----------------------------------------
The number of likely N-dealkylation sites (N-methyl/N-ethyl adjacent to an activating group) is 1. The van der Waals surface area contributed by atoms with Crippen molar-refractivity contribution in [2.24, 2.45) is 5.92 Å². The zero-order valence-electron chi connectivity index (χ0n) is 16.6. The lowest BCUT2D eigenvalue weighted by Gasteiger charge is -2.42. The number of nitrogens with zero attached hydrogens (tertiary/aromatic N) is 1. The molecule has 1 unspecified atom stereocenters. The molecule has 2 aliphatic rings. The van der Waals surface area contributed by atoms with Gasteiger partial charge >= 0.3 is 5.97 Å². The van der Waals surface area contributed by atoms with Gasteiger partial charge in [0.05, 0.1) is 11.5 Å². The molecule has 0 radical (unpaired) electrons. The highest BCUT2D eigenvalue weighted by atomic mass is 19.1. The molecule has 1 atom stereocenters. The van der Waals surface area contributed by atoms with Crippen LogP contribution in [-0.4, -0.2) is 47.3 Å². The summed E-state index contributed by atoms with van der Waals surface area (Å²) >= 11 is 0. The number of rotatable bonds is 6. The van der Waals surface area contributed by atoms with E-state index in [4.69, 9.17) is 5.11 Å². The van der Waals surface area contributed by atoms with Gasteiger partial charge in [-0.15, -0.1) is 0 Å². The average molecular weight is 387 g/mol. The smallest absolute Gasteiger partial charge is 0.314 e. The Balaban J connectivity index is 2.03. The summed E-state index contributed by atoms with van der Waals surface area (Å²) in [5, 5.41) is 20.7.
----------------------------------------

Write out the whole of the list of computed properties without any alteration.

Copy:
The number of likely N-dealkylation sites (N-methyl/N-ethyl adjacent to an activating group) is 1. The van der Waals surface area contributed by atoms with Crippen molar-refractivity contribution in [2.24, 2.45) is 5.92 Å². The zero-order valence-electron chi connectivity index (χ0n) is 16.6. The lowest BCUT2D eigenvalue weighted by Gasteiger charge is -2.42. The number of nitrogens with zero attached hydrogens (tertiary/aromatic N) is 1. The molecule has 1 unspecified atom stereocenters. The molecule has 2 aliphatic rings. The van der Waals surface area contributed by atoms with Gasteiger partial charge >= 0.3 is 5.97 Å². The van der Waals surface area contributed by atoms with Gasteiger partial charge in [0.05, 0.1) is 11.5 Å². The molecule has 0 radical (unpaired) electrons. The highest BCUT2D eigenvalue weighted by atomic mass is 19.1. The molecule has 1 atom stereocenters. The van der Waals surface area contributed by atoms with Crippen LogP contribution in [-0.4, -0.2) is 47.3 Å². The summed E-state index contributed by atoms with van der Waals surface area (Å²) >= 11 is 0. The number of rotatable bonds is 6. The van der Waals surface area contributed by atoms with E-state index in [4.69, 9.17) is 5.11 Å². The van der Waals surface area contributed by atoms with Gasteiger partial charge in [-0.15, -0.1) is 0 Å². The average molecular weight is 387 g/mol. The smallest absolute Gasteiger partial charge is 0.314 e. The Balaban J connectivity index is 2.03. The summed E-state index contributed by atoms with van der Waals surface area (Å²) in [5, 5.41) is 20.7.